# Applying Infinite Petri Nets to the Cybersecurity of Intelligent Networks, Grids and Clouds

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## Abstract

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## 1. Introduction

## 2. Modern Trends in Verification of Networking Protocols

## 3. Getting Familiar with Petri Nets

## 4. Infinite Petri Net of First Kind: A Single Infinite Structure

## 5. Infinite Petri Net of Second Kind: An Infinite Set of Finite Structures

## 6. Specifying and Analysing Infinite Petri Nets

#### 6.1. Finite Specification of Infinite Petri Net

**A finite specification of an infinite Petri net has been introduced in the form of a parametric multi-set rewriting system [47] called for brevity a parametric expression (PE).**It comes from a traditional way of specifying a Petri net enumerating its transitions, a transition is specified by a pair of places’ lists, separated by “→” symbol, —for input and output places, respectively, the arc weight specified as well. A parametric expression (5) specifies the cellular automaton model [41] shown in Figure 2a. A usual arc is represented by mentioning the corresponding place name, for instance ${c}_{i}$; an inhibitor and a read arc is specified by the corresponding inequality, for instance ${c}_{i}=0$ for inhibitor arc and ${c}_{i+1}>0$ for read arc.

#### 6.2. Solving Infinite Linear Systems in Parametric Form

**To analyze the properties of infinite Petri nets, we compose and solve infinite systems of linear algebraic equations.**The peculiarity of the process consists in the fact we work with Diophantine systems and it is required to solve them in non-negative numbers. For finding place invariants (p-invariants), a homogeneous system represents balance of terms corresponding to the incoming and outgoing arcs of transitions; it is constructed directly on a given parametric expression [45,48]. For example, an infinite system (2) for finding p-invariants is composed on parametric expression (1), unknowns traditionally have prefix “x”. Saying plainly, to obtain (2) from (1) we replaced commas by pluses and the arrow by equality symbol, then we moved all the variables to the left side of the system. p-invariants are applied to prove the net conservativeness and boundedness. To find transition invariants (t-invariants), a dual parametric specification, which enumerates the net places, is applied [12]. t-invariants play important role when investigating a net liveness—one of the most significant properties.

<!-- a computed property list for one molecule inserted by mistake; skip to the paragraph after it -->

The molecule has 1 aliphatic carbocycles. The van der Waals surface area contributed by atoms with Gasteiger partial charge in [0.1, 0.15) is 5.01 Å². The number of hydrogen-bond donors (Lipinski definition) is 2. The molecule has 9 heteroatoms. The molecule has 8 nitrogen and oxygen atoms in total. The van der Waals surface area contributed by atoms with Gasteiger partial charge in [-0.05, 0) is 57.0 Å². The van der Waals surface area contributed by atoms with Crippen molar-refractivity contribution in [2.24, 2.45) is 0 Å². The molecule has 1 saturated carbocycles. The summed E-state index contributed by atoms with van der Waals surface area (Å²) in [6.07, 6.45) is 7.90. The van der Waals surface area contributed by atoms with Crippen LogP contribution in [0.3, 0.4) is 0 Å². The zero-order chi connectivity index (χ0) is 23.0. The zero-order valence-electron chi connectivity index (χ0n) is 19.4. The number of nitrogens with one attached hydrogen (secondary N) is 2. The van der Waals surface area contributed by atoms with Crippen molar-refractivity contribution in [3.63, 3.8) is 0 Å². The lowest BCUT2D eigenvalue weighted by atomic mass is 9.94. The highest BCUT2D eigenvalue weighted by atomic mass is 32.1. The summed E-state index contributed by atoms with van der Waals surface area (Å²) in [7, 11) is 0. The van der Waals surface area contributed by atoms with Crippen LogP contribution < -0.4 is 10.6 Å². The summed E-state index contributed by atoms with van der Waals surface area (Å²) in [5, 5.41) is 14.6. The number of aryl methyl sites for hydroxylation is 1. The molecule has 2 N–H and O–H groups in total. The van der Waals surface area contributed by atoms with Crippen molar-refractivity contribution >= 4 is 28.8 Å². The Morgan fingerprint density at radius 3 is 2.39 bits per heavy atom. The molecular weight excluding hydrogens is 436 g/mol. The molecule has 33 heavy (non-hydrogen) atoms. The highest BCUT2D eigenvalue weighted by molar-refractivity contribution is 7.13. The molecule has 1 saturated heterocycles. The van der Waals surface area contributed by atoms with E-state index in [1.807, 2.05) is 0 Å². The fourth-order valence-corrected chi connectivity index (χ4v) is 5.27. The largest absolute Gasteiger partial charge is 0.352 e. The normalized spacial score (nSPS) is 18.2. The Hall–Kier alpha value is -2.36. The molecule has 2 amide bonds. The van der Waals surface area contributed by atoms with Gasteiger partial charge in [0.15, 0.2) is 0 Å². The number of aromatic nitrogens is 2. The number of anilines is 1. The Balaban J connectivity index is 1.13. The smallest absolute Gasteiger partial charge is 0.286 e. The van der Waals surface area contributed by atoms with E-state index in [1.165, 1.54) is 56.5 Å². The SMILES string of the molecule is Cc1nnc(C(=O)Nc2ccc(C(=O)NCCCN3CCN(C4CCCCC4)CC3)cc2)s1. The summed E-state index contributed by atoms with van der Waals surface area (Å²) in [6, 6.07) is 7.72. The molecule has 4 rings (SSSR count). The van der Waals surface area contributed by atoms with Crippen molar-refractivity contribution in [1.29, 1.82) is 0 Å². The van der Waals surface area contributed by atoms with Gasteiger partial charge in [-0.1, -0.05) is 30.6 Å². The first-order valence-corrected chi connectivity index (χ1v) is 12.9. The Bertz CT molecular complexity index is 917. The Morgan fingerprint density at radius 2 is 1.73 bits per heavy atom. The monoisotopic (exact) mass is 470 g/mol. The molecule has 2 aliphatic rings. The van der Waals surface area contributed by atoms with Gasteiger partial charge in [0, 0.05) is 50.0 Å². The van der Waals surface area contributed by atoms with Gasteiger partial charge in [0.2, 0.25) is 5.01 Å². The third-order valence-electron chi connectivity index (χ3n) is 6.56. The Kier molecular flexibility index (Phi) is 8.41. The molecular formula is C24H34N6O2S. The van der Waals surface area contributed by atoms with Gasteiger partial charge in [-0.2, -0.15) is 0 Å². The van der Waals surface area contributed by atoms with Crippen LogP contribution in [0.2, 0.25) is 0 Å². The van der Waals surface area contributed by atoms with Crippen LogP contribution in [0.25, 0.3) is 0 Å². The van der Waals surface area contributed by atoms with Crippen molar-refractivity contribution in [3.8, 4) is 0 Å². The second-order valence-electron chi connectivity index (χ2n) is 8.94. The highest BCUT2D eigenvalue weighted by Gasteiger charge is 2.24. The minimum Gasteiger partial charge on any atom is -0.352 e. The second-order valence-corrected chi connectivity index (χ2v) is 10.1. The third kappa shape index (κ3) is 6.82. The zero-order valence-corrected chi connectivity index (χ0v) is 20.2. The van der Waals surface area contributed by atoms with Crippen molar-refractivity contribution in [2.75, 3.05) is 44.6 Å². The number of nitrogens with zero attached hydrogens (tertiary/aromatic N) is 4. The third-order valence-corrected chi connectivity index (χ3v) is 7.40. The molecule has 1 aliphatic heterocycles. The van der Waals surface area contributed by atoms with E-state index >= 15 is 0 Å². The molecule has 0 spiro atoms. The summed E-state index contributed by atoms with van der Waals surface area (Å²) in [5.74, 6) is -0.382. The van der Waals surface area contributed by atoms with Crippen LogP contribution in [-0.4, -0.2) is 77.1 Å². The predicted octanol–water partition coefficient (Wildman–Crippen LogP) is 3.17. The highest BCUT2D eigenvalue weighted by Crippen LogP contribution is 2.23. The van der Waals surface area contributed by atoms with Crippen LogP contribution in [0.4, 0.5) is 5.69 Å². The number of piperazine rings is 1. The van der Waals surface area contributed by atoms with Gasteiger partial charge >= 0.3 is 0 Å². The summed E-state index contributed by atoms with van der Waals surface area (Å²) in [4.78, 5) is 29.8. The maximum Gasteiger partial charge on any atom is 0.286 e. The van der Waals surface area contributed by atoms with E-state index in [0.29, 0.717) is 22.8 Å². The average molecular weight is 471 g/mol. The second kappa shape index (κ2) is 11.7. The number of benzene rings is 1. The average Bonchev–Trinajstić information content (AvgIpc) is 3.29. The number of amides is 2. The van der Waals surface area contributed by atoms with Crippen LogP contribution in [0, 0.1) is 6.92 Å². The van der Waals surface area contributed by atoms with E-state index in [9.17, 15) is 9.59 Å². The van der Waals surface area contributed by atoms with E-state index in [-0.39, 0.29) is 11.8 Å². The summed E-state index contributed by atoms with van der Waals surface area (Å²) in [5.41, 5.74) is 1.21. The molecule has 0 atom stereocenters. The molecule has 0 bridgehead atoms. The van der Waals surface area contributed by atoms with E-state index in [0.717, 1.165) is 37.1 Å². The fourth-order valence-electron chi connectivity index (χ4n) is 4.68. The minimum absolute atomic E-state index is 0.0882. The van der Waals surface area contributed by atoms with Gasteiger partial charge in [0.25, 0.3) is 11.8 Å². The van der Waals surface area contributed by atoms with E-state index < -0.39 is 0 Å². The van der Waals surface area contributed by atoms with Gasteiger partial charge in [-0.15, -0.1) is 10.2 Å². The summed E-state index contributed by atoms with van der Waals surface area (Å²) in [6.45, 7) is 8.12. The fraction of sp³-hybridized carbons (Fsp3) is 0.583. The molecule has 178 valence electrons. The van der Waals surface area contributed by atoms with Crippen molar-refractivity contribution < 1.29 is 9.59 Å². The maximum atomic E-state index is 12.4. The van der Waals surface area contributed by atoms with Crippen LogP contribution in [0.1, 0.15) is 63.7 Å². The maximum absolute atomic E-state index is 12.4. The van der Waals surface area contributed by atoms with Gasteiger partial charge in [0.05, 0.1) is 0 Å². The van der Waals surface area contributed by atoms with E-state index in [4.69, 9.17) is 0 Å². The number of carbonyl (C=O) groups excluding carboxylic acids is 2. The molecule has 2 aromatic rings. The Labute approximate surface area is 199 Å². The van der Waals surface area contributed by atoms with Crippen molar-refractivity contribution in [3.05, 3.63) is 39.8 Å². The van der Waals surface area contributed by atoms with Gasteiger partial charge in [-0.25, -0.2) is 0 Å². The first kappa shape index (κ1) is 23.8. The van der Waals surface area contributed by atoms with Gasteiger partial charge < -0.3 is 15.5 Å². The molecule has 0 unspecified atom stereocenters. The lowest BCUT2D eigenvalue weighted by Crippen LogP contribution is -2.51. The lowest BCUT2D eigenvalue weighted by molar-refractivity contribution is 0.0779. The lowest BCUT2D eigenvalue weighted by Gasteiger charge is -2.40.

#### 6.3. Complex Deadlocks within Computing Grid Models

**Special graphs have been introduced and studied to prove other properties of grids’ models.**A graph of packet transmissions has been introduced to prove t-invariance via explicit composition of stationary repeated sequences of transitions’ firings [45]. A graph of mutual blockings have been introduced to classify complex deadlocks within grid structures, a three causes of deadlocks have been revealed: (i) a circle of blockings; (ii) a chain of blockings ending at an already blocked cell; (iii) isolation by blocked nodes. Afterwards, it has been proven that complex deadlocks can be induced by ill-intentioned traffic and appear in avalanche-like way imposing a serious thread to the grid security [49]. For this purpose colored Petri nets have been applied which allow hierarchical composition of a model and specification of timed parameters. Guns of traffic have been attached to the grid borders, the following concise and the most dangerous configurations involving two guns have been revealed: (i) a traffic duel; (ii) crossfire, and (iii) side shot. An example of a complete deadlock of an 8 × 8 grid is shown in Figure 5. Inscriptions on arcs specify the number of packets in the internal buffer, forwarded to the corresponding device, and the number of packets in the port buffer, respectively; the internal buffer size is 100 packets. Within a real-life network, a deadlock is overcome by drop packet and timeout techniques but repeated deadlicks decrease the network performance and QoS considerably.